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For a yagi antenna for example, what does front to back ratio mean exactly ?

Does it mean the reverse gain at 90 deg behind the antenna compared to the forward gain at 90 deg in front of the antenna ?

Or does it mean the average or combined gain from 0 - 180 deg behind compared to 0 - 180 deg in front of the antenna ?

Or the max gain in the forward direction regardless of angle compared to the maximum gain in the reverse direction regardless of angle ?

Or is it a 3 dimensional thing ?

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Antenna gain generally refers to the maximum gain of the antenna unless the context makes it clear that some specific elevation or azimuth angle is being considered.

For a directional antenna such as a yagi, the forward gain is therefore the maximum gain of the antenna unless otherwise qualified. The gain in the azimuth direction 180 degrees opposite of the maximum forward gain (and generally at the same elevation) is the rearward (back) gain of the antenna.

If the forward and rearward gain is expressed in dB (e.g. dBi or dBd), then the front to back ratio is the forward gain minus the rearward gain. The result is then expressed in dB. For example, if the forward gain is 10 dBi and the rearward gain is -3 dBi, then the front to back ratio is 13 dB.

From a practical perspective, you can measure the front to back ratio if you have a remote signal that you can monitor while propagation is constant. Turn the antenna to find the maximum signal strength of the remote signal and note the signal strength in dB form. Turn the antenna 180 degrees from that direction and again note the signal strength in dB form. Subtract the forward dB value from the reverse dB value to compute the front to back ratio.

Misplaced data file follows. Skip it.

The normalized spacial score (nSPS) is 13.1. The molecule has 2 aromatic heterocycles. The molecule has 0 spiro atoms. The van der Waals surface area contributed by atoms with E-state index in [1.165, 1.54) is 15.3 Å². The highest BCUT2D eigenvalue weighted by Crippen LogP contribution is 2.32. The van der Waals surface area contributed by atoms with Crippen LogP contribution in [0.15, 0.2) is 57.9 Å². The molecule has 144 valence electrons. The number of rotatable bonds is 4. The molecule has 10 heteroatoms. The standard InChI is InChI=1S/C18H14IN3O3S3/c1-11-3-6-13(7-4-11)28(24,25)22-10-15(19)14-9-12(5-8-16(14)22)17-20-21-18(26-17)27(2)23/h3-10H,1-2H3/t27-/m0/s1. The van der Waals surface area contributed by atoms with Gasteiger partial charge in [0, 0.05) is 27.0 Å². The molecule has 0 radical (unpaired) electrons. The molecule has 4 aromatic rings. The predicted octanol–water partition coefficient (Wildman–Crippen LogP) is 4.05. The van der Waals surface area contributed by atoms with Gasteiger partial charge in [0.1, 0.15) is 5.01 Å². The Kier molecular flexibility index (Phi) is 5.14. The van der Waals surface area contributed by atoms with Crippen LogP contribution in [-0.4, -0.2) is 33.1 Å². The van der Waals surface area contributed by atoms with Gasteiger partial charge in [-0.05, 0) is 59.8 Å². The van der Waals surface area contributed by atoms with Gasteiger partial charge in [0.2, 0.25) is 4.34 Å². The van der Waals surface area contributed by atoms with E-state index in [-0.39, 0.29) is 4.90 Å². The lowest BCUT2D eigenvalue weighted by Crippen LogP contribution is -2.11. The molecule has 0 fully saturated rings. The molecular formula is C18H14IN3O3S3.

If you only have an s-meter available to make comparative measurements, each s-unit is generally 6 dB so you can approximate the front to back ratio by making the appropriate measurements and conversions and then subtracting the two values as described above.

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  • $\begingroup$ so in general the fb ratio is the ratio of maximum forward gain in the azimuth plane at zero elevation angle compared to the same rearward ? The reason i ask is because the radiation pattern is 3 dimensional, and an antenna has different maximum gain for each elevation angle correct ? so then really the angles should be specified so we know what we are talking about ... $\endgroup$ – Andrew Feb 27 at 4:18
  • $\begingroup$ ... it seems that the elevation angle is often not mentioned and the azimuth plane at zero deg elevation is only a small slice of the entire radiation pattern ... an antenna could have poor gain at zero degrees but really good gain at say 10 deg, and gain at 10 deg is just as important ... $\endgroup$ – Andrew Feb 27 at 4:18
  • $\begingroup$ @Andrew The elevation angle is simply wherever the maximum forward gain occurs. This angle can change a bit from 0 degrees elevation due to ground reflections but in many cases it is considered the elevation angle projected by the boom of the antenna. $\endgroup$ – Glenn W9IQ Feb 27 at 10:43

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